By and For People Who Shape The Sport Of Dogs







What Judges Expect Of Exhibitors

by Dan Crutchfield, NCA & UKC Judge, Inspector and Breeder


We all know what we expect from a judge. Professionalism, honesty, courtesy. Let us consider the other side of the coin. What should judges expect from exhibitors?


Here are the things I find necessary for one to be considered a GREAT exhibitor:


Present a good specimen of the breed, properly trained, and socialized. Bring your dog into the ring clean and groomed appropriately for the breed it represents. It is most displeasing to be presented matted, foul smelling dogs with urine stains, or dirty teeth.


Socialize your dog! It is understandable that puppies might be jumpy and nervous and I always find the time to work with young dogs to make the show a positive experience for them. It is the adult dogs that shy or run from a judge that makes the day difficult, and can be downright risky for a judge. Rarely will a puppy bite you, but scared adults are another story.


POTTY your dog BEFORE you are to go into the ring.


Be appropriately dressed to show the dog to its best. Be clean, neat and presentable in the ring. Help your dog to not "blend in" to what you are wearing. A male judge can be compromised by the exhibitor’s mode of dress. If a female wears clothes that are revealing, short or immodest and then by chance has the best dog, the judge may be compromised by awarding that dog with a win. Dress nicely but not as if it were a fashion show, wear comfortable, nice looking shoes appropriate for running.  Dress modestly, the dog should be the focal point, not you.


Be familiar with the judging pattern. Every exhibitor should try to spend some time ringside prior to their breed's judging to become familiar with the judge's pattern.  That small courtesy can make the judge's day move so much more smoothly. Find out before entering the ring if the judge allows bait, toys or squeekers. And, my pet peeve, NO CELL PHONES in the ring!


Just as you want judges to treat you politely, they deserve the same consideration. You should be attentive to your dog and to the Judge. If you do not hear a judge’s directions, politely ask that they be repeated. Do not just glare at the judge. Say "thank you" when you leave the ring - even if you did not make the cut or were excused. This can make a judge’s day so much more pleasant.


Accept the Judge's opinion. No matter what your private thoughts may be, accept the placements with a sincere "thank you", after all, by making an entry you are asking for the judge's opinion.


 If you ask questions, be ready to accept the judge’s opinion. Do not argue, become contentious or angry when the judge points out things you missed or did not know about your dog. Understand that the standard, though objective, is subjective in interpretation. If the Judge points out something you may or may not agree with about your dog, right now is probably NOT the correct time to discuss it further. What one judge likes, another may not.


And if you feel there was a grievous error, or that the judge really did not know the breed at all, then take it up in a professional manner, as opposed to being a jerk and yelling and badmouthing. Have fun and understand that there is always another dog show!


Be courteous to the stewards. An Exhibitor should be ringside, WITH THEIR DOG, ready to walk in the ring when the steward calls them, so that they are not wasting time waiting for you to run and get your dog, thus holding up the judging schedule. If you are late, accept that you may not be allowed to show. If you have a ring conflict, do not expect to be accommodated as if it were your right. You should know that it is up to the judge's discretion whether or not to hold up the class for you. Abide by what he/she says.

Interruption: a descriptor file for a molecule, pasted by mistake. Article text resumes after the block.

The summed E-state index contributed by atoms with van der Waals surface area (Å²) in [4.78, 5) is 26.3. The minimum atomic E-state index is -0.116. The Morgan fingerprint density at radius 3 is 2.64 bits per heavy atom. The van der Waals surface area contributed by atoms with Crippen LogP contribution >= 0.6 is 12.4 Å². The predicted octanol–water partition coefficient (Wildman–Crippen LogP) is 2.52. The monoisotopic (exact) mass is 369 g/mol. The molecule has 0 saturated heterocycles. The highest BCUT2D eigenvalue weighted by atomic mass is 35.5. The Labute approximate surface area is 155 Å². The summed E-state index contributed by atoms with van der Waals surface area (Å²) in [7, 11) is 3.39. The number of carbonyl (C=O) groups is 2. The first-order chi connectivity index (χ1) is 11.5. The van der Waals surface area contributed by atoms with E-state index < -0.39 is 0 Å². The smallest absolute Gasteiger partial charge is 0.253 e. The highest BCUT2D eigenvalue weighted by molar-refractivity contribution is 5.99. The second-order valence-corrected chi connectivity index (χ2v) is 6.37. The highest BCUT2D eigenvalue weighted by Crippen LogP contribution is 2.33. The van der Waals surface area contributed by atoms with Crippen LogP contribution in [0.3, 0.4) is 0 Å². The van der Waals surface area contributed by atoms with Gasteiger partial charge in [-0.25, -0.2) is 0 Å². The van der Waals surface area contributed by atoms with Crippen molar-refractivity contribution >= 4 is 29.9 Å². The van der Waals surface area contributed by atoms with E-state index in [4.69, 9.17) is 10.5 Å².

Wait to receive your ribbon in the ring, line up according to your placement, help yourself and your Judge by making sure you have the proper armband and dog, and that they have written your proper win on the Judges sheet.


The judge does not need to know and is not interested in what the exhibit before him/her has won recently-save your breath-he/she will not be impressed. Do not sit outside the ring and make distracting noises or loud comments to try and sway the judge. When in the ring, you should not be carrying on a conversation with other exhibitors in or out of the ring.


Be a sportsman, congratulate others when they win. If you win, do not be haughty or prideful, accept congratulations humbly.


Do not crowd other exhibitors when gaiting as a group. Do not play with your dog when the judge is going over another dog! Keep other dogs, food, and screaming kids away from ringside.


Know the rules. It is an unpleasant task to disqualify an exhibitor who claims "no one told me that". A copy of the rules can be obtained from UKC at any time.


MOST IMPORTANTLY, have fun, meet new people, make new friends, and enjoy the day.


Dan Crutchfield,

UKC Conformation Judge & UKC Inspector for the NAPBTA

NCA Conformation Judge

President- Mississippi State American Pit Bull Terrier Club EST 2005

MeetDog Show Judges - Ring Steward, Free & Share buttons, Visit Links

The Ring Steward says "You can now go back to Meet The Judges!"


The Ring Steward says "Go back to a Judges View From The Center Ring!"  We invite you to learn how the Judges view the sport and the dogs.  Dog Show Judges share their judging expertise, backgrounds, and opinions in exclusive interviews and comments.


Courtesy NetPlaces Network, World's First Online Purebred Dog Information




The world’s 1st public website ( from Animal Health to Vaccines.

The world's 1st online dog news, ( from AKC records to zoological news.

The world's 1st site by/for dog show judges ( educates on purebred dogs.

Privacy Policy   ~   Disclaimer   ~   Web Contact